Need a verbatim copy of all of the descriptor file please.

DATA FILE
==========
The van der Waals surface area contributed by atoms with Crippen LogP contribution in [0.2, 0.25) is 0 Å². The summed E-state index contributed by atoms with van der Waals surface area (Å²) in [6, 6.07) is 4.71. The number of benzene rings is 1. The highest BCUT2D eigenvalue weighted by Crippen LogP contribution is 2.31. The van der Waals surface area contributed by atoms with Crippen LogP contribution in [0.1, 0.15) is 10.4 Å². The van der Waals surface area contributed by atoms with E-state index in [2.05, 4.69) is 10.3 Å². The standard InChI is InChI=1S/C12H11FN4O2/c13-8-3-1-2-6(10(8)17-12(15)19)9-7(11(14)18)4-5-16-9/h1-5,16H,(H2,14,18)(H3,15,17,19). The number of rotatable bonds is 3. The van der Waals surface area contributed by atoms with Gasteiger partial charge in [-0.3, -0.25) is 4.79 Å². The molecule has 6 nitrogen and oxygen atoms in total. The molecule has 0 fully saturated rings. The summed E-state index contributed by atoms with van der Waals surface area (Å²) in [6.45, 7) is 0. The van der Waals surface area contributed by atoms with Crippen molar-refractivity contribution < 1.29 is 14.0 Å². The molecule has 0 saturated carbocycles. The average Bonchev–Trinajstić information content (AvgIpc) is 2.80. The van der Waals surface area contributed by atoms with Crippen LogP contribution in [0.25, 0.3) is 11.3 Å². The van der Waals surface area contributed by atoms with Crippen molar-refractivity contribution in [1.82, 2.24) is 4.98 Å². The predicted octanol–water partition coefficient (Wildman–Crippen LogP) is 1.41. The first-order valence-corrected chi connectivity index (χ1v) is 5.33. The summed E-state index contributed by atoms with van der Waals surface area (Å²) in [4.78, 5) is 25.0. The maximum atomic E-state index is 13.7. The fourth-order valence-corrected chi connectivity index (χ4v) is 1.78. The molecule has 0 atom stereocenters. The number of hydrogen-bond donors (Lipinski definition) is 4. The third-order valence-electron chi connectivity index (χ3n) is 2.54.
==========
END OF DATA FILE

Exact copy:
The van der Waals surface area contributed by atoms with Crippen LogP contribution in [0.2, 0.25) is 0 Å². The summed E-state index contributed by atoms with van der Waals surface area (Å²) in [6, 6.07) is 4.71. The number of benzene rings is 1. The highest BCUT2D eigenvalue weighted by Crippen LogP contribution is 2.31. The van der Waals surface area contributed by atoms with Crippen LogP contribution in [0.1, 0.15) is 10.4 Å². The van der Waals surface area contributed by atoms with E-state index in [2.05, 4.69) is 10.3 Å². The standard InChI is InChI=1S/C12H11FN4O2/c13-8-3-1-2-6(10(8)17-12(15)19)9-7(11(14)18)4-5-16-9/h1-5,16H,(H2,14,18)(H3,15,17,19). The number of rotatable bonds is 3. The van der Waals surface area contributed by atoms with Gasteiger partial charge in [-0.3, -0.25) is 4.79 Å². The molecule has 6 nitrogen and oxygen atoms in total. The molecule has 0 fully saturated rings. The summed E-state index contributed by atoms with van der Waals surface area (Å²) in [6.45, 7) is 0. The van der Waals surface area contributed by atoms with Crippen molar-refractivity contribution < 1.29 is 14.0 Å². The molecule has 0 saturated carbocycles. The average Bonchev–Trinajstić information content (AvgIpc) is 2.80. The van der Waals surface area contributed by atoms with Crippen LogP contribution in [0.25, 0.3) is 11.3 Å². The van der Waals surface area contributed by atoms with Crippen molar-refractivity contribution in [1.82, 2.24) is 4.98 Å². The predicted octanol–water partition coefficient (Wildman–Crippen LogP) is 1.41. The first-order valence-corrected chi connectivity index (χ1v) is 5.33. The summed E-state index contributed by atoms with van der Waals surface area (Å²) in [4.78, 5) is 25.0. The maximum atomic E-state index is 13.7. The fourth-order valence-corrected chi connectivity index (χ4v) is 1.78. The molecule has 0 atom stereocenters. The number of hydrogen-bond donors (Lipinski definition) is 4. The third-order valence-electron chi connectivity index (χ3n) is 2.54.